"A Mission of Humanity"

New York Journal of Commerce, April 12, 1861

This is the term applied by the friends of war, to the attempt to furnish Fort Sumter with supplies. It is, they say, a mission of humanity; an attempt to relieve a band of men from the dangers of starvation. Very well. We agree that Major Anderson and his command should not be starved to death in that fortress, where they remain by order of the government, doing their duty as faithful soldiers, acting under the command of their superiors. But is this the only mode in which humanity can reach them? And does not humanity demand also, that the terrible sacrifice of human life which will attend a war between the North and the South, shall be avoided? Humanity indeed!! That is a singular order of humanity which is shocked at the prospective hunger of an hundred men in a strong fortress, but demands the sacrifice of an hundred thousand on the battle field.

We express no opinion whether the effort to provision and reinforce Fort Sumter, will prove successful. That is a point upon which military men differ, and we await the result of the experiment, if it must be made, with feelings of the most intense anxiety, not alone on account of the few men who are there, but for the higher and overshadowing reason, that the opening of the contest there, must, according to all human expectation, be the signal for a general war between the North and the South. That we deprecate, as the worst of all calamities; and we doubt whether it is an act of humanity to persist in a policy which shall produce such a conflict.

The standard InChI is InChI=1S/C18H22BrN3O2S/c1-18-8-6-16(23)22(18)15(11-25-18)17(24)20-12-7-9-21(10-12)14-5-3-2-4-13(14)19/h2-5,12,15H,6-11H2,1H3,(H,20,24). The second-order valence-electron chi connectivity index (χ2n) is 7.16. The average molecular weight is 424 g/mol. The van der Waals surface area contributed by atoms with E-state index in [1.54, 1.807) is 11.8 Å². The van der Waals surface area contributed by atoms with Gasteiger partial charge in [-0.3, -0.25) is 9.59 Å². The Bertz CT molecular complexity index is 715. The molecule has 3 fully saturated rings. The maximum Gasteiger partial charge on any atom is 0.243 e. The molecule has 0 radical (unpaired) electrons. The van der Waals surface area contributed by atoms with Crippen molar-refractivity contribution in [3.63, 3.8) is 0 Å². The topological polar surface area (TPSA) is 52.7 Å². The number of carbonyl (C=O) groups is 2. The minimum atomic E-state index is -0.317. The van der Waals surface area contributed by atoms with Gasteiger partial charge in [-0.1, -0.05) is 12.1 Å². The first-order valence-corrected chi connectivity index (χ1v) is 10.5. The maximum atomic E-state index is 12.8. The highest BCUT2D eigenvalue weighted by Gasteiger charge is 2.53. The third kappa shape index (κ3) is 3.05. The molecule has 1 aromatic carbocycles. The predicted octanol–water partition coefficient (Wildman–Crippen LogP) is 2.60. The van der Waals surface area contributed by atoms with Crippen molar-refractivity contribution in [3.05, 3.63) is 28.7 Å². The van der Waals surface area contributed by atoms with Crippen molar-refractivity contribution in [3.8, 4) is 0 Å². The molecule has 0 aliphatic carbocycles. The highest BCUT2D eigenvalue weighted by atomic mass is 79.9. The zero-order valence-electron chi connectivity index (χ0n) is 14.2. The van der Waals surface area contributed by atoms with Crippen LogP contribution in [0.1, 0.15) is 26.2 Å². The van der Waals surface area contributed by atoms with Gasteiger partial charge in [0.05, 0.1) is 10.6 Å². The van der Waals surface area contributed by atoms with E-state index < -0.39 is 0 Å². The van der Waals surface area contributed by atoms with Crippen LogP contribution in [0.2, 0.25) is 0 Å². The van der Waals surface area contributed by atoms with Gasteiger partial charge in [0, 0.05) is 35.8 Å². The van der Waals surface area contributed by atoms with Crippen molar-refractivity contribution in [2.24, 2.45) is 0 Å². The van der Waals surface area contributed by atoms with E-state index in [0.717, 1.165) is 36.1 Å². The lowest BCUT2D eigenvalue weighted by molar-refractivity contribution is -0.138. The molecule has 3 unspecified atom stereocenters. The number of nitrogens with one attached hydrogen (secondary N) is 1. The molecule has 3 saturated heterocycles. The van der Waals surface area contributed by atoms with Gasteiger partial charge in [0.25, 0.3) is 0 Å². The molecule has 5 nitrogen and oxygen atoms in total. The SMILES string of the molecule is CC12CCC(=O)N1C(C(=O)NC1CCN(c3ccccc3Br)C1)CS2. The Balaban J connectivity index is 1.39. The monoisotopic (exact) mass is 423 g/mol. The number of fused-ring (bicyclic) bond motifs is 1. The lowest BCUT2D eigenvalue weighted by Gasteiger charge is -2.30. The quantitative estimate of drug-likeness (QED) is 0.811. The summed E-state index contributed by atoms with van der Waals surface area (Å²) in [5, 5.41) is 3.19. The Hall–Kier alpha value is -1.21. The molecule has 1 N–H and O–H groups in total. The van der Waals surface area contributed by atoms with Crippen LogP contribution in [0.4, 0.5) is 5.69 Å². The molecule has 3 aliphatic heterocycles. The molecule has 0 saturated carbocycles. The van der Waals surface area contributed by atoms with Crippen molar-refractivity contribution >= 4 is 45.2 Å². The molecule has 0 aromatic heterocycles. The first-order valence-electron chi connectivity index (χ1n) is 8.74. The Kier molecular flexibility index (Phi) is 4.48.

We are aware that opinions differ as to the responsibility for such a result; that in one section of the country it will be charged upon the seceders, and in another upon the Administration. If any good result could come of using force against the seceded States, there might be a plausible reason for its exercise. As it is, the most cogent argument we have heard is, that we shall thus determine “whether we have a government.” With all respect for those who feel solicitude on that point, we suggest that one thing is likely to be demonstrated, viz., that we have not, and in the event of the subjugation of the Southern States, are not likely to have, such a government, as the Constitution contemplates, or such as our fathers understood to be instituted, when the Union was formed. The Government then established, was a Government of equals, in which all the States would perform willing parts. The one which our warlike friends, represented (it seems) by the Lincoln Administration, would prove to exist, is a government of force, where a majority of States, or of the Representatives, as the case may be, shall hold the minority in subjection to their will. If it is to demonstrate this fact, that war is to be precipitated upon the country, then we doubt whether the motive is one of humanity—much less of right.